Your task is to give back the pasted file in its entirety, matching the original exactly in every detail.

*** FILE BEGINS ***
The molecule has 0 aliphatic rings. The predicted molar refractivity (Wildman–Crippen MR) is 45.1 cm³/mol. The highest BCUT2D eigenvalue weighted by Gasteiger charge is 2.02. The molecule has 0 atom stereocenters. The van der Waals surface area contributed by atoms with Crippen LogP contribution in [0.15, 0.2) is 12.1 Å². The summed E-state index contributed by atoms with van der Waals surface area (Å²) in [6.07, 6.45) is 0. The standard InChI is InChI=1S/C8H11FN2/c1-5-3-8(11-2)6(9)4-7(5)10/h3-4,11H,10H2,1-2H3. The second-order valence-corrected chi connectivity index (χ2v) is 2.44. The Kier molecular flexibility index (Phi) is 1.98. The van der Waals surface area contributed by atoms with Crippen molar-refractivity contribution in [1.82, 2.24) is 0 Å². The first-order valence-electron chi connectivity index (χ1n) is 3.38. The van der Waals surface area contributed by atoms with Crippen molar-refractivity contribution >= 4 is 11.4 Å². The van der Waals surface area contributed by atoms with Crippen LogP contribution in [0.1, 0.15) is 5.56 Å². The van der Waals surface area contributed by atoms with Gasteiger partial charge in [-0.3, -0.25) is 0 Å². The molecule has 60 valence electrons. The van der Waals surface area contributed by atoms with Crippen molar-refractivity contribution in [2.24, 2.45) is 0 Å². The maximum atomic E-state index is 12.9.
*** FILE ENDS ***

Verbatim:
The molecule has 0 aliphatic rings. The predicted molar refractivity (Wildman–Crippen MR) is 45.1 cm³/mol. The highest BCUT2D eigenvalue weighted by Gasteiger charge is 2.02. The molecule has 0 atom stereocenters. The van der Waals surface area contributed by atoms with Crippen LogP contribution in [0.15, 0.2) is 12.1 Å². The summed E-state index contributed by atoms with van der Waals surface area (Å²) in [6.07, 6.45) is 0. The standard InChI is InChI=1S/C8H11FN2/c1-5-3-8(11-2)6(9)4-7(5)10/h3-4,11H,10H2,1-2H3. The second-order valence-corrected chi connectivity index (χ2v) is 2.44. The Kier molecular flexibility index (Phi) is 1.98. The van der Waals surface area contributed by atoms with Crippen molar-refractivity contribution in [1.82, 2.24) is 0 Å². The first-order valence-electron chi connectivity index (χ1n) is 3.38. The van der Waals surface area contributed by atoms with Crippen molar-refractivity contribution >= 4 is 11.4 Å². The van der Waals surface area contributed by atoms with Crippen LogP contribution in [0.1, 0.15) is 5.56 Å². The van der Waals surface area contributed by atoms with Gasteiger partial charge in [-0.3, -0.25) is 0 Å². The molecule has 60 valence electrons. The van der Waals surface area contributed by atoms with Crippen molar-refractivity contribution in [2.24, 2.45) is 0 Å². The maximum atomic E-state index is 12.9.